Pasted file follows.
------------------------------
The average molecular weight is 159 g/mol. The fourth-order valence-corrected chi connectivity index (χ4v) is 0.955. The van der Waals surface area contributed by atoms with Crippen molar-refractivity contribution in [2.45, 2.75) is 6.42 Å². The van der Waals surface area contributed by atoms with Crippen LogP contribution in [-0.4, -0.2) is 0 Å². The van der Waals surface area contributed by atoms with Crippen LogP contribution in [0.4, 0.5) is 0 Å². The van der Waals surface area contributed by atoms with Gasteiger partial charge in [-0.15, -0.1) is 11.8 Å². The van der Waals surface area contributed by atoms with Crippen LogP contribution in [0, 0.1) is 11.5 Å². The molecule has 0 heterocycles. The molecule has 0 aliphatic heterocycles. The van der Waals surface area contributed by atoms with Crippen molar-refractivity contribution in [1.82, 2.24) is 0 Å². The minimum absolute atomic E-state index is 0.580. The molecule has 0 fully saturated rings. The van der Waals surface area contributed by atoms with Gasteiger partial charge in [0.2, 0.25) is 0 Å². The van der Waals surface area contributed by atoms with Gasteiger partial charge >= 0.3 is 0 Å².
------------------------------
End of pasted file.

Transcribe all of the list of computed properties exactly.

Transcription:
The average molecular weight is 159 g/mol. The fourth-order valence-corrected chi connectivity index (χ4v) is 0.955. The van der Waals surface area contributed by atoms with Crippen molar-refractivity contribution in [2.45, 2.75) is 6.42 Å². The van der Waals surface area contributed by atoms with Crippen LogP contribution in [-0.4, -0.2) is 0 Å². The van der Waals surface area contributed by atoms with Crippen LogP contribution in [0.4, 0.5) is 0 Å². The van der Waals surface area contributed by atoms with Gasteiger partial charge in [-0.15, -0.1) is 11.8 Å². The van der Waals surface area contributed by atoms with Crippen LogP contribution in [0, 0.1) is 11.5 Å². The molecule has 0 heterocycles. The molecule has 0 aliphatic heterocycles. The van der Waals surface area contributed by atoms with Crippen molar-refractivity contribution in [1.82, 2.24) is 0 Å². The minimum absolute atomic E-state index is 0.580. The molecule has 0 fully saturated rings. The van der Waals surface area contributed by atoms with Gasteiger partial charge in [0.2, 0.25) is 0 Å². The van der Waals surface area contributed by atoms with Gasteiger partial charge >= 0.3 is 0 Å².